Graveyard of the Daleks?

That’s not to suggest that it’s impossible to make the Dalek’s scare again. I think that, for all its faults, Dalek did a good job of that years ago. The problem is that you can’t keep them scary. They’ll always vary from episode-to-episode. After all, Russell T. Davies gave us the all-conquering Daleks of The Parting of the Ways and the campy sass-talkin’ Daleks of Doomsday. It really depends on the episode in question to sell the Daleks as a credible and convincing threat. I think it’s impossible to “rehabilitate” the collective cultural opinion of the monsters, if only because the BBC itself is the one pumping out plush Dalek teddy bears. Squeeze them and they say “Exterminate!”

In Hollywood, they say that you are only as good as your last movie. In television, the Daleks are only as good as their last episode. While it has – following this logic – been quite a while since they’ve been really good at all, Asylum of the Daleks does a pretty good job establishing the pepperpot maniacs as credible monsters in their own right, to the point that it feels much more like a Dalek mission statement than Victory of the Daleks, the first Dalek episode of the Moffat era. There, the episode seemed to exist merely to finally reverse Russell T. Davies’ repeated genocide of the creatures. Here, Moffat seems to work to make them actively scary.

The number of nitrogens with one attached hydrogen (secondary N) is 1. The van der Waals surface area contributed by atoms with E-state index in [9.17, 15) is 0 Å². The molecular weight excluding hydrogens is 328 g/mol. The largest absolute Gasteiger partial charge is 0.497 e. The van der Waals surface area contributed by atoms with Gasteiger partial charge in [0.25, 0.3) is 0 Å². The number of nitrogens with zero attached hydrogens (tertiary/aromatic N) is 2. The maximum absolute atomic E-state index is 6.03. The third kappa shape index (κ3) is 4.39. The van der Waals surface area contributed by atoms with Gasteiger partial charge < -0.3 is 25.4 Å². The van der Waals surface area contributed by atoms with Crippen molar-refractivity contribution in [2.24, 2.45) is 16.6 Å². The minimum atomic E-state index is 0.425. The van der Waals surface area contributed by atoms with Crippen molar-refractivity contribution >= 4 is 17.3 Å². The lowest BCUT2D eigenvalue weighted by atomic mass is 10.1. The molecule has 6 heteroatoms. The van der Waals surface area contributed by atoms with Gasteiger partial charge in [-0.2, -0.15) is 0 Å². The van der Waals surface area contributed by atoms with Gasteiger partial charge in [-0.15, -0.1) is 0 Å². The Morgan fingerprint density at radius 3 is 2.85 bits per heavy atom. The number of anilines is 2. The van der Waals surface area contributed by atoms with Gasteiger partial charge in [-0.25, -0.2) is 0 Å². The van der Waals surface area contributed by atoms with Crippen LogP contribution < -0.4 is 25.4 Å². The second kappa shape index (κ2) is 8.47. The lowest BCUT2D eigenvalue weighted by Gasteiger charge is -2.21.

Shining some light on the matter…

Asylum of the Daleks does open with the monsters at their lowest ebb. In a way, it follows the reverse arc of most Dalek episodes. In the past, Dalek episodes have introduced the creatures as serious threats, only for the Doctor to undermine them towards the end. Here, Moffat opens with the creatures looking almost pathetically weak. “Save us!” the Daleks chant as the teaser fades. “Save us! Save us! Saaaaaave us!” Our plucky heroine has been introduced seeming to keep an entire planet of Daleks at bay for over a year using nothing more than a few boards of wood, while being so blaisé about the monsters on her doorstep that she bakes soufflé.

However, over the course of Asylum of the Daleks, Moffat continually builds up the monsters as a threat in their own right. Both of those opening images are brutally subverted. Our survivor is not who she appears to be, and the Daleks actually plan to save a bit of bother by blowing up the Doctor with their asylum – killing two birds with one gigantic explosion. In a way, Moffat seems to set out the same thing that show set out to accomplish with Victory of the Dalekstwo years ago.

One flew over the Daleks’ nest…